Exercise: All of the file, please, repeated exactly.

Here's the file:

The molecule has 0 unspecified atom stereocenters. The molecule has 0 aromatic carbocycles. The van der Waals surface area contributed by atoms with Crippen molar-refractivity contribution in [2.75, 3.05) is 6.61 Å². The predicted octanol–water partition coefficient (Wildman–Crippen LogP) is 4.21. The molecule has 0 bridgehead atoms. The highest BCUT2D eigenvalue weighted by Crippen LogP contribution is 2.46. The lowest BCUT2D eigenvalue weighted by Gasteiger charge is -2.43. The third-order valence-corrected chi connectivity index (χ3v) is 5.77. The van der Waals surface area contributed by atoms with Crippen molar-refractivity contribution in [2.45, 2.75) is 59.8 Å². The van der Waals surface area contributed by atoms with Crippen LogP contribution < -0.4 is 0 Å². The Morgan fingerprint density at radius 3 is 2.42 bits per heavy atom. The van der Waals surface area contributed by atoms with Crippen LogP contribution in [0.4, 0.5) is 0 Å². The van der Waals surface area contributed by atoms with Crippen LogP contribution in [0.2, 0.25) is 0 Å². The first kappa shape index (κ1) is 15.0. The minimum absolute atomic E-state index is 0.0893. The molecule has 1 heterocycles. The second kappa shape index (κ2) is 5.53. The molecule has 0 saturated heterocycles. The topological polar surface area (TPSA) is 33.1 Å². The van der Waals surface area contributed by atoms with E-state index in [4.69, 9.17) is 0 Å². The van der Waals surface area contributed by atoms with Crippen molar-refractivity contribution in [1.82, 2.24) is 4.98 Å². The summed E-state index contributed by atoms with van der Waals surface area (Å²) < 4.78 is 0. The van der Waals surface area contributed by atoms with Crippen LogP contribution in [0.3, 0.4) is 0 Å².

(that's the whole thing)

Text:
The molecule has 0 unspecified atom stereocenters. The molecule has 0 aromatic carbocycles. The van der Waals surface area contributed by atoms with Crippen molar-refractivity contribution in [2.75, 3.05) is 6.61 Å². The predicted octanol–water partition coefficient (Wildman–Crippen LogP) is 4.21. The molecule has 0 bridgehead atoms. The highest BCUT2D eigenvalue weighted by Crippen LogP contribution is 2.46. The lowest BCUT2D eigenvalue weighted by Gasteiger charge is -2.43. The third-order valence-corrected chi connectivity index (χ3v) is 5.77. The van der Waals surface area contributed by atoms with Crippen molar-refractivity contribution in [2.45, 2.75) is 59.8 Å². The van der Waals surface area contributed by atoms with Crippen LogP contribution < -0.4 is 0 Å². The Morgan fingerprint density at radius 3 is 2.42 bits per heavy atom. The van der Waals surface area contributed by atoms with Crippen LogP contribution in [0.4, 0.5) is 0 Å². The van der Waals surface area contributed by atoms with Crippen LogP contribution in [0.2, 0.25) is 0 Å². The first kappa shape index (κ1) is 15.0. The minimum absolute atomic E-state index is 0.0893. The molecule has 1 heterocycles. The second kappa shape index (κ2) is 5.53. The molecule has 0 saturated heterocycles. The topological polar surface area (TPSA) is 33.1 Å². The van der Waals surface area contributed by atoms with E-state index in [4.69, 9.17) is 0 Å². The van der Waals surface area contributed by atoms with Crippen molar-refractivity contribution in [1.82, 2.24) is 4.98 Å². The summed E-state index contributed by atoms with van der Waals surface area (Å²) < 4.78 is 0. The van der Waals surface area contributed by atoms with Crippen LogP contribution in [0.3, 0.4) is 0 Å².